Evening thread: Fitch puts U.S. AAA credit on "rating watch negative" as House prepares to vote

The House was supposed to vote tonight on its fig-leaf “last chance” bill, but just as I’m writing this news is breaking that it might not happen. I can only assume that means Boehner knows he doesn’t have the votes and doesn’t want to invite a humiliation on the House floor with the Senate watching. For what it’s worth, both FreedomWorks and Heritage Action came out against the leadership’s bill tonight so there’s not even a shred of conservative cred to be had here for members in voting for it. Where that leaves us is unclear; maybe Boehner’s ready to abandon the fig-leaf “last chance” and finally bring a clean-ish short-term debt-ceiling hike to the floor. Nothing to lose by doing so, really: Per John McCormack of the Standard, the House bill has already been further watered down since this morning so there’s no point in hanging onto whatever meager concessions remain.



Bye-bye to the anti-fraud provisions, which were mostly for show anyway given the way the House drafted them. Here’s the state of the “defund” effort, then, via Byron York: “They haven’t repealed Obamacare, haven’t defunded it, haven’t delayed it for a year, haven’t delayed the individual mandate, haven’t delayed the penalty for the individual mandate — in other words, they haven’t accomplished any of the goals they embraced at the beginning of the continuing resolution fight. Even after a partial shutdown of the government, now in its third week, all of the group’s goals remain elusive.”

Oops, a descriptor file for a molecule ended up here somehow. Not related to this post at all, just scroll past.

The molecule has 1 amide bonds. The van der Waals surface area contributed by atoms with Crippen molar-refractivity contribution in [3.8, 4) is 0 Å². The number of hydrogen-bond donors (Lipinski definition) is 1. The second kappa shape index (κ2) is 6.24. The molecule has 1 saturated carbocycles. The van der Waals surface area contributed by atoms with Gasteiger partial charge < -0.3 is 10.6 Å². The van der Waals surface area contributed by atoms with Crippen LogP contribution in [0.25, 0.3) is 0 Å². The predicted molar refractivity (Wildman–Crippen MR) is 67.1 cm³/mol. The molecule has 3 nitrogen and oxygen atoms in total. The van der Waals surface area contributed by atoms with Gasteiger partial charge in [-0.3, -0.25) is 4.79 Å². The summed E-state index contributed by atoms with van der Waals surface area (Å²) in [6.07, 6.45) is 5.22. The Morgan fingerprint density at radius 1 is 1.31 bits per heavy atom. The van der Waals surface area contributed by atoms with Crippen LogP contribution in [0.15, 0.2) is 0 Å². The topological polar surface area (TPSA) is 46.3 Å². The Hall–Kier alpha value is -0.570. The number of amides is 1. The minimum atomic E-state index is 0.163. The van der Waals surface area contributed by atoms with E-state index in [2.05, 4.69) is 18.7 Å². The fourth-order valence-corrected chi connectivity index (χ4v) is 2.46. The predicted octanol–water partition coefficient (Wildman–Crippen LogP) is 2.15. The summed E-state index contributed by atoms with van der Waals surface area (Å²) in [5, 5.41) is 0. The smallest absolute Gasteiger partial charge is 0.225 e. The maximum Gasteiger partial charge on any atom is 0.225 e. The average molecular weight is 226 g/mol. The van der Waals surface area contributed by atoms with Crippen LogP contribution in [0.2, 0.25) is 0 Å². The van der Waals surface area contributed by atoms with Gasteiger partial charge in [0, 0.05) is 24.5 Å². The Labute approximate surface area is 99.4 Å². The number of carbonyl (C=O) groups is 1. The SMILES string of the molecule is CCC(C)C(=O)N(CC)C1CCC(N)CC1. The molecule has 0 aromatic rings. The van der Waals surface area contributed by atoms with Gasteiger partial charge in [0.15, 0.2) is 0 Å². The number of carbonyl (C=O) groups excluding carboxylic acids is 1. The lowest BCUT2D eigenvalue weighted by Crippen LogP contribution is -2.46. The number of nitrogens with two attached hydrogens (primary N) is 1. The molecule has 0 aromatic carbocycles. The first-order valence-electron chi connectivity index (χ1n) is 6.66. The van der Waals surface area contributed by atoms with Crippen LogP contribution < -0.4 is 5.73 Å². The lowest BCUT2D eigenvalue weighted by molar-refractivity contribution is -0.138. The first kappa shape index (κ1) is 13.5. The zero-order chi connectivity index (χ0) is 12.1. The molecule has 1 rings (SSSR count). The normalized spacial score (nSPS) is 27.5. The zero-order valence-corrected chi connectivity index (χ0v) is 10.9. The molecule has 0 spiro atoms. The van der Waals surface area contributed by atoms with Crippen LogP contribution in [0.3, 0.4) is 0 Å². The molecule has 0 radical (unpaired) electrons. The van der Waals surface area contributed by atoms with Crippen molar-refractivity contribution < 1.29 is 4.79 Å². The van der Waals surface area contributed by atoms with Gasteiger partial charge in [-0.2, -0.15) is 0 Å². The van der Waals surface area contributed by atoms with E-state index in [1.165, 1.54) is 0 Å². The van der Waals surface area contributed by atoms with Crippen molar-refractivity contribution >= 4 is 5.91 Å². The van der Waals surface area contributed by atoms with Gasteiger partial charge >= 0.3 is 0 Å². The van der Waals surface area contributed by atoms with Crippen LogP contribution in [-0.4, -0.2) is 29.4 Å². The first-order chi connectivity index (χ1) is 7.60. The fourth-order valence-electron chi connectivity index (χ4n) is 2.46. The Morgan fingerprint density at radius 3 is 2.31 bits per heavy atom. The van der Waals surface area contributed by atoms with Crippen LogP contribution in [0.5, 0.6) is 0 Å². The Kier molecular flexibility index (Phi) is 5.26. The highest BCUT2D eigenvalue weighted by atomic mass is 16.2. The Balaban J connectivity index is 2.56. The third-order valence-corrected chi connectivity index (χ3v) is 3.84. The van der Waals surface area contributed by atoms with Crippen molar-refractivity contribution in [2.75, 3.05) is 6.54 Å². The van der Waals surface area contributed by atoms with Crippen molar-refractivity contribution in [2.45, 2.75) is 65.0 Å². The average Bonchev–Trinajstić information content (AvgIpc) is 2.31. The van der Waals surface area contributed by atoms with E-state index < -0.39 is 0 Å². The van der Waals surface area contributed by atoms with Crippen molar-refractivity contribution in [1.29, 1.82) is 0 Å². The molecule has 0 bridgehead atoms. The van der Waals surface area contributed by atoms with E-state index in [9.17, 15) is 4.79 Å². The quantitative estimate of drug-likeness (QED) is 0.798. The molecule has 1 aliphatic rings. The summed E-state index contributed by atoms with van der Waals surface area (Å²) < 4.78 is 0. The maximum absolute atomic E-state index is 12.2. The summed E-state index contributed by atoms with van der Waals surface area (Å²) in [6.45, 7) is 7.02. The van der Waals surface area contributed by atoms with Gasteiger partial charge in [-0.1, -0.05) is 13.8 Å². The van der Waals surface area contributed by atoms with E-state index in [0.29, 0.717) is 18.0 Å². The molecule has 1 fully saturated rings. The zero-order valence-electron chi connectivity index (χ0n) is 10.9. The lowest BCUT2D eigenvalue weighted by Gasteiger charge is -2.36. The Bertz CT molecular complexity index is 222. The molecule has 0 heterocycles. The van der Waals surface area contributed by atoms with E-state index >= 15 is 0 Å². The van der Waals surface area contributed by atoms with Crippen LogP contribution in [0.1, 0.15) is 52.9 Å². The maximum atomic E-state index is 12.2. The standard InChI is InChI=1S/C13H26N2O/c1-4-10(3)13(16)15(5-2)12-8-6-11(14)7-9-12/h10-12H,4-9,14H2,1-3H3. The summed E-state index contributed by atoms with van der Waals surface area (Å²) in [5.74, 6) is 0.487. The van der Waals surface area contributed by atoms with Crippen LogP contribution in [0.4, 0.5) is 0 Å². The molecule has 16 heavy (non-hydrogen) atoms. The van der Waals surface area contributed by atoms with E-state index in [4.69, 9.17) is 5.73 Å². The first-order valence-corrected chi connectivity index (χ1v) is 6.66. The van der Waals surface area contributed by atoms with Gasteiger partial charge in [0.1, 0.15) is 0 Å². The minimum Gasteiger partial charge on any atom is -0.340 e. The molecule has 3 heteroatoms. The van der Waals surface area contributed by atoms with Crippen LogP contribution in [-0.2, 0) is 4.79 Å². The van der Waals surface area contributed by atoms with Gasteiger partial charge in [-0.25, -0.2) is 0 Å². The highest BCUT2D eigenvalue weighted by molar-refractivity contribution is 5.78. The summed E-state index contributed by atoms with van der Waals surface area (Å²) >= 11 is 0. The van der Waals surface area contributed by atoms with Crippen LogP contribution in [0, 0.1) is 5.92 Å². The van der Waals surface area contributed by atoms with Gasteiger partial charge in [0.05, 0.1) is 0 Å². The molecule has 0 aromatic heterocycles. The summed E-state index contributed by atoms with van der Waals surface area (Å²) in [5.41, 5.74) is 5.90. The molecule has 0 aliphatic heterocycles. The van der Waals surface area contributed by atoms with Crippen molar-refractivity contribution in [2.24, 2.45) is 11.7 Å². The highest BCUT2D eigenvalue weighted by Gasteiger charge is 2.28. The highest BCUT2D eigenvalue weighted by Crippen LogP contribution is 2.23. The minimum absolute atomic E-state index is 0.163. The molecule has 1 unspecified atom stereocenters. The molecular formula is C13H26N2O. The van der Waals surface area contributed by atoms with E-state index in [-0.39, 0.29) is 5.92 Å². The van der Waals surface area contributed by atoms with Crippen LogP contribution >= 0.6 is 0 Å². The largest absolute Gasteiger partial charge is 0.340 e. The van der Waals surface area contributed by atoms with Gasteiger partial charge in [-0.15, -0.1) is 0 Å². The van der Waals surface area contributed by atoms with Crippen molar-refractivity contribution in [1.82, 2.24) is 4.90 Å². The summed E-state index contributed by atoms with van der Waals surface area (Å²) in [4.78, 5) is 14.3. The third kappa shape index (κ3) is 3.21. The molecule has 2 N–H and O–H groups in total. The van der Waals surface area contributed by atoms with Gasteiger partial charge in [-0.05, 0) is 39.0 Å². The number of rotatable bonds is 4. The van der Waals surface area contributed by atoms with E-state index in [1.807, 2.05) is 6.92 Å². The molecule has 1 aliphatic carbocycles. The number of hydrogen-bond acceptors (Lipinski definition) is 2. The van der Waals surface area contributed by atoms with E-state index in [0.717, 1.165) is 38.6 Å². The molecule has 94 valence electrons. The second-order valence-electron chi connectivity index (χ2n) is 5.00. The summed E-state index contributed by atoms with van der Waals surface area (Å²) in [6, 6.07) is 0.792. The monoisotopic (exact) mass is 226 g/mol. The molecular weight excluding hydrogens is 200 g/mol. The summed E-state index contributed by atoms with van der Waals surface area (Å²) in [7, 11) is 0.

And now, says the rating agency Fitch, time’s up:

Fitch Ratings has placed the United States of America’s (U.S.) ‘AAA’ Long-term foreign and local currency Issuer Default Ratings (IDRs) on Rating Watch Negative (RWN)…

– The U.S. authorities have not raised the federal debt ceiling in a timely manner before the Treasury exhausts extraordinary measures. The U.S. Treasury Secretary has said that extraordinary measures will be exhausted by 17 October, leaving cash reserves of just USD30bn. Although Fitch continues to believe that the debt ceiling will be raised soon, the political brinkmanship and reduced financing flexibility could increase the risk of a U.S. default.

– Although the Treasury would still have limited capacity to make payments after 17 October it would be exposed to volatile revenue and expenditure flows. The Treasury may be unable to prioritise debt service, and it is unclear whether it even has the legal authority to do so. The U.S. risks being forced to incur widespread delays of payments to suppliers and employees, as well as social security payments to citizens – all of which would damage the perception of U.S. sovereign creditworthiness and the economy.

– The prolonged negotiations over raising the debt ceiling (following the episode in August 2011) risks undermining confidence in the role of the U.S. dollar as the preeminent global reserve currency, by casting doubt over the full faith and credit of the U.S. This “faith” is a key reason why the U.S. ‘AAA’ rating can tolerate a substantially higher level of public debt than other ‘AAA’ sovereigns.


The good-ish news, if there is such a thing amid another total failure of GOP brinksmanship, is that the latest poll from Pew is less depressing for Republicans than the WSJ/NBC poll last week. The split here on who the public blames is just 46/37 between the GOP and Obama; in fact, despite being seen by a majority as more extreme in its positions, the GOP leads the Democrats on the questions of who’d do a better job dealing with the economy and managing the government. (On the other hand, Obama’s job approval is 43/51. Congressional Republicans’ is 20/72.) That’s further evidence that this whole sorry episode, for all the media sturm and drang over it, will likely do little to hurt the GOP in the midterms — provided of course that we don’t hit the ceiling on Thursday. Extraordinary economic episodes could produce extraordinary electoral outcomes.